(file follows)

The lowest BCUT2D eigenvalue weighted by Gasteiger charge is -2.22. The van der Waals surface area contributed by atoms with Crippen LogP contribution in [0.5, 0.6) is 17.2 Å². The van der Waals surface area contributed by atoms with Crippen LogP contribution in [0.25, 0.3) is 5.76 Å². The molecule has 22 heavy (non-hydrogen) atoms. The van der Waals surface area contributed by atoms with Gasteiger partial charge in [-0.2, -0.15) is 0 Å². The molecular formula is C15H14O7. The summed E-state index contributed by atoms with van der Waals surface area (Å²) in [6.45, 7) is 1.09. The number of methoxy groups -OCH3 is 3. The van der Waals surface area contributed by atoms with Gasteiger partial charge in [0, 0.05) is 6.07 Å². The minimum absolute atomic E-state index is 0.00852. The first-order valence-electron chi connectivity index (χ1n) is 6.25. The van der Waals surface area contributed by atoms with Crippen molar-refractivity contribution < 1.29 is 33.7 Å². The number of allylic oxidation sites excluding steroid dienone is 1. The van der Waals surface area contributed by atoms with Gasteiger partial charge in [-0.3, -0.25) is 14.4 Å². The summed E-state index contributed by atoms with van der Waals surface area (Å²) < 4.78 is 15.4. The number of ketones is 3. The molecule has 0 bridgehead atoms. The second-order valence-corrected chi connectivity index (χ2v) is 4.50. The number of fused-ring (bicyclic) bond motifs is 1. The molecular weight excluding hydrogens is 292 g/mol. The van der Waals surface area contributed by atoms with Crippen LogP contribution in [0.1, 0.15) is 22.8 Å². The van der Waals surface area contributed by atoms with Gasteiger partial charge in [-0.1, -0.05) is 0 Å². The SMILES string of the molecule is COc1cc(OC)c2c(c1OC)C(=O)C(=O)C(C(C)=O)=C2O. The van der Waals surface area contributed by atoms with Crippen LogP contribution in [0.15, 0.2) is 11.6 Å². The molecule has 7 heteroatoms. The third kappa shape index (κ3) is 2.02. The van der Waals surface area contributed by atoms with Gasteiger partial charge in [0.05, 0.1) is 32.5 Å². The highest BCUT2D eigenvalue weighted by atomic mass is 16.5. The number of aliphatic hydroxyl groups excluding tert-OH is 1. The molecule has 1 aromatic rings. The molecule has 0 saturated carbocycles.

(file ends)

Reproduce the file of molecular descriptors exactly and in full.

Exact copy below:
The lowest BCUT2D eigenvalue weighted by Gasteiger charge is -2.22. The van der Waals surface area contributed by atoms with Crippen LogP contribution in [0.5, 0.6) is 17.2 Å². The van der Waals surface area contributed by atoms with Crippen LogP contribution in [0.25, 0.3) is 5.76 Å². The molecule has 22 heavy (non-hydrogen) atoms. The van der Waals surface area contributed by atoms with Gasteiger partial charge in [-0.2, -0.15) is 0 Å². The molecular formula is C15H14O7. The summed E-state index contributed by atoms with van der Waals surface area (Å²) in [6.45, 7) is 1.09. The number of methoxy groups -OCH3 is 3. The van der Waals surface area contributed by atoms with Gasteiger partial charge in [0, 0.05) is 6.07 Å². The minimum absolute atomic E-state index is 0.00852. The first-order valence-electron chi connectivity index (χ1n) is 6.25. The van der Waals surface area contributed by atoms with Crippen molar-refractivity contribution < 1.29 is 33.7 Å². The number of allylic oxidation sites excluding steroid dienone is 1. The van der Waals surface area contributed by atoms with Gasteiger partial charge in [-0.3, -0.25) is 14.4 Å². The summed E-state index contributed by atoms with van der Waals surface area (Å²) < 4.78 is 15.4. The number of ketones is 3. The molecule has 0 bridgehead atoms. The second-order valence-corrected chi connectivity index (χ2v) is 4.50. The number of fused-ring (bicyclic) bond motifs is 1. The molecular weight excluding hydrogens is 292 g/mol. The van der Waals surface area contributed by atoms with Crippen LogP contribution in [0.1, 0.15) is 22.8 Å². The van der Waals surface area contributed by atoms with Gasteiger partial charge in [-0.1, -0.05) is 0 Å². The SMILES string of the molecule is COc1cc(OC)c2c(c1OC)C(=O)C(=O)C(C(C)=O)=C2O. The van der Waals surface area contributed by atoms with Crippen LogP contribution in [0.15, 0.2) is 11.6 Å². The molecule has 7 heteroatoms. The third kappa shape index (κ3) is 2.02. The van der Waals surface area contributed by atoms with Gasteiger partial charge in [0.05, 0.1) is 32.5 Å². The highest BCUT2D eigenvalue weighted by atomic mass is 16.5. The number of aliphatic hydroxyl groups excluding tert-OH is 1. The molecule has 1 aromatic rings. The molecule has 0 saturated carbocycles.